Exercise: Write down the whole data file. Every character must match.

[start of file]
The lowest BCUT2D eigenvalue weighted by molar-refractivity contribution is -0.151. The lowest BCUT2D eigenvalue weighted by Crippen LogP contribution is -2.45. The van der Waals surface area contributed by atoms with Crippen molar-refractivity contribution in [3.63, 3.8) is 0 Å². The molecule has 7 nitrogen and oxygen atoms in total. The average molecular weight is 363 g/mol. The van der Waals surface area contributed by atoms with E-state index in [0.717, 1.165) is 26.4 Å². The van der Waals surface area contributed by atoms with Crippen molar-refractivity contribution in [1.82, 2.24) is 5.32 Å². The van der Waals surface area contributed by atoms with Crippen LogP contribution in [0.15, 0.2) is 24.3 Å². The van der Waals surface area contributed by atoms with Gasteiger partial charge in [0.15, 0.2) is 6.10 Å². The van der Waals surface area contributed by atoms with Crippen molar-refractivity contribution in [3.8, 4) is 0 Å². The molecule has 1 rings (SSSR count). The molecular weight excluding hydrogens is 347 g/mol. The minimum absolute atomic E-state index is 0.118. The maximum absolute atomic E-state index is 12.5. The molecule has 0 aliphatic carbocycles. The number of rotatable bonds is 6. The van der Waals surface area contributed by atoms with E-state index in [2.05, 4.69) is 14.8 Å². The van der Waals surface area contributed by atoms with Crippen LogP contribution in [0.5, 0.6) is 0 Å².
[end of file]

The lowest BCUT2D eigenvalue weighted by molar-refractivity contribution is -0.151. The lowest BCUT2D eigenvalue weighted by Crippen LogP contribution is -2.45. The van der Waals surface area contributed by atoms with Crippen molar-refractivity contribution in [3.63, 3.8) is 0 Å². The molecule has 7 nitrogen and oxygen atoms in total. The average molecular weight is 363 g/mol. The van der Waals surface area contributed by atoms with E-state index in [0.717, 1.165) is 26.4 Å². The van der Waals surface area contributed by atoms with Crippen molar-refractivity contribution in [1.82, 2.24) is 5.32 Å². The van der Waals surface area contributed by atoms with Crippen LogP contribution in [0.15, 0.2) is 24.3 Å². The van der Waals surface area contributed by atoms with Gasteiger partial charge in [0.15, 0.2) is 6.10 Å². The van der Waals surface area contributed by atoms with Crippen molar-refractivity contribution in [3.8, 4) is 0 Å². The molecule has 1 rings (SSSR count). The molecular weight excluding hydrogens is 347 g/mol. The minimum absolute atomic E-state index is 0.118. The maximum absolute atomic E-state index is 12.5. The molecule has 0 aliphatic carbocycles. The number of rotatable bonds is 6. The van der Waals surface area contributed by atoms with E-state index in [2.05, 4.69) is 14.8 Å². The van der Waals surface area contributed by atoms with Crippen LogP contribution in [0.5, 0.6) is 0 Å².